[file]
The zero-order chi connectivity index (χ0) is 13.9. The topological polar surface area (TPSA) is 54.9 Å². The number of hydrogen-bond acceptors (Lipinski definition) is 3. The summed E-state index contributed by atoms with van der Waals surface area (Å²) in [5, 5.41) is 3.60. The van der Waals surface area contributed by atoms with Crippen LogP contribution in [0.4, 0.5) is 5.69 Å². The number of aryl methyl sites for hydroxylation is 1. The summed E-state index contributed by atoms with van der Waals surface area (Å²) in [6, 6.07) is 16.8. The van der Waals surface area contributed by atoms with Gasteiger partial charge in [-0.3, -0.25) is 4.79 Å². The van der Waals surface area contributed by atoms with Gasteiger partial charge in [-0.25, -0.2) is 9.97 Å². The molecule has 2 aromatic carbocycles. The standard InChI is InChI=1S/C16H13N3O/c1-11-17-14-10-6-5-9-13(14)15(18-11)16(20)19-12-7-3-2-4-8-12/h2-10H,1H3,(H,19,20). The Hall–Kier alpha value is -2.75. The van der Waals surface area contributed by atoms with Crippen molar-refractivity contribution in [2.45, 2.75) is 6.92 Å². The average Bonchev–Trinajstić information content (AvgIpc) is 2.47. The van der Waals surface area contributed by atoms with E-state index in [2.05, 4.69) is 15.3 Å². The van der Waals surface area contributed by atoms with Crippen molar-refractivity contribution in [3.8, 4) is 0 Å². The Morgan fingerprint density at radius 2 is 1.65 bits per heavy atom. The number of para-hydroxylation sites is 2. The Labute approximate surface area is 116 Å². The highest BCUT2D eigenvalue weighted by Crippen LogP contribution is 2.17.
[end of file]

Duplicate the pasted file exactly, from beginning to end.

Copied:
The zero-order chi connectivity index (χ0) is 13.9. The topological polar surface area (TPSA) is 54.9 Å². The number of hydrogen-bond acceptors (Lipinski definition) is 3. The summed E-state index contributed by atoms with van der Waals surface area (Å²) in [5, 5.41) is 3.60. The van der Waals surface area contributed by atoms with Crippen LogP contribution in [0.4, 0.5) is 5.69 Å². The number of aryl methyl sites for hydroxylation is 1. The summed E-state index contributed by atoms with van der Waals surface area (Å²) in [6, 6.07) is 16.8. The van der Waals surface area contributed by atoms with Gasteiger partial charge in [-0.3, -0.25) is 4.79 Å². The van der Waals surface area contributed by atoms with Gasteiger partial charge in [-0.25, -0.2) is 9.97 Å². The molecule has 2 aromatic carbocycles. The standard InChI is InChI=1S/C16H13N3O/c1-11-17-14-10-6-5-9-13(14)15(18-11)16(20)19-12-7-3-2-4-8-12/h2-10H,1H3,(H,19,20). The Hall–Kier alpha value is -2.75. The van der Waals surface area contributed by atoms with Crippen molar-refractivity contribution in [2.45, 2.75) is 6.92 Å². The average Bonchev–Trinajstić information content (AvgIpc) is 2.47. The van der Waals surface area contributed by atoms with E-state index in [2.05, 4.69) is 15.3 Å². The van der Waals surface area contributed by atoms with Crippen molar-refractivity contribution in [3.8, 4) is 0 Å². The Morgan fingerprint density at radius 2 is 1.65 bits per heavy atom. The number of para-hydroxylation sites is 2. The Labute approximate surface area is 116 Å². The highest BCUT2D eigenvalue weighted by Crippen LogP contribution is 2.17.